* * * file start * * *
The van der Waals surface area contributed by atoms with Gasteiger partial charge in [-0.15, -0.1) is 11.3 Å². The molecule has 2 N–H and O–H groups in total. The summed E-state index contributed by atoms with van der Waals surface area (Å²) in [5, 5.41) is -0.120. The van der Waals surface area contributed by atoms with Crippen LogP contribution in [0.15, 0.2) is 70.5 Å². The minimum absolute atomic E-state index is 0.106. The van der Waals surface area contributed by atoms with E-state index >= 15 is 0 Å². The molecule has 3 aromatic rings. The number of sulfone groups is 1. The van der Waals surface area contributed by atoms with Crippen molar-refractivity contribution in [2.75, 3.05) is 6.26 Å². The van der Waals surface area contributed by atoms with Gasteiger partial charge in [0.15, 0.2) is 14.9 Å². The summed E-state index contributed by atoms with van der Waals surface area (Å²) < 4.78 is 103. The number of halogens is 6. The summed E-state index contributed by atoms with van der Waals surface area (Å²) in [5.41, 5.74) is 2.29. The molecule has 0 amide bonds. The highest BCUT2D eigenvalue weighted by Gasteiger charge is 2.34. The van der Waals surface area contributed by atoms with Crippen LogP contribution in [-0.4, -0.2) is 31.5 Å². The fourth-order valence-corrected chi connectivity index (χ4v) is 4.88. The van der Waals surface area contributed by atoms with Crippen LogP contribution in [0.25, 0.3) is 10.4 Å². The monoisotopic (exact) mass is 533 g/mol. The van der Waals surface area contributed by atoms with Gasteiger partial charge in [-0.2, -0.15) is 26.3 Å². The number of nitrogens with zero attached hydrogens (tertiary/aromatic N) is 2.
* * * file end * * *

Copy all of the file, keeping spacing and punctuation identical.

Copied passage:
The van der Waals surface area contributed by atoms with Gasteiger partial charge in [-0.15, -0.1) is 11.3 Å². The molecule has 2 N–H and O–H groups in total. The summed E-state index contributed by atoms with van der Waals surface area (Å²) in [5, 5.41) is -0.120. The van der Waals surface area contributed by atoms with Crippen LogP contribution in [0.15, 0.2) is 70.5 Å². The minimum absolute atomic E-state index is 0.106. The van der Waals surface area contributed by atoms with E-state index >= 15 is 0 Å². The molecule has 3 aromatic rings. The number of sulfone groups is 1. The van der Waals surface area contributed by atoms with Crippen molar-refractivity contribution in [2.75, 3.05) is 6.26 Å². The van der Waals surface area contributed by atoms with Gasteiger partial charge in [0.15, 0.2) is 14.9 Å². The summed E-state index contributed by atoms with van der Waals surface area (Å²) < 4.78 is 103. The number of halogens is 6. The summed E-state index contributed by atoms with van der Waals surface area (Å²) in [5.41, 5.74) is 2.29. The molecule has 0 amide bonds. The highest BCUT2D eigenvalue weighted by Gasteiger charge is 2.34. The van der Waals surface area contributed by atoms with Crippen LogP contribution in [-0.4, -0.2) is 31.5 Å². The fourth-order valence-corrected chi connectivity index (χ4v) is 4.88. The van der Waals surface area contributed by atoms with Crippen LogP contribution in [0.25, 0.3) is 10.4 Å². The monoisotopic (exact) mass is 533 g/mol. The van der Waals surface area contributed by atoms with Gasteiger partial charge in [-0.2, -0.15) is 26.3 Å². The number of nitrogens with zero attached hydrogens (tertiary/aromatic N) is 2.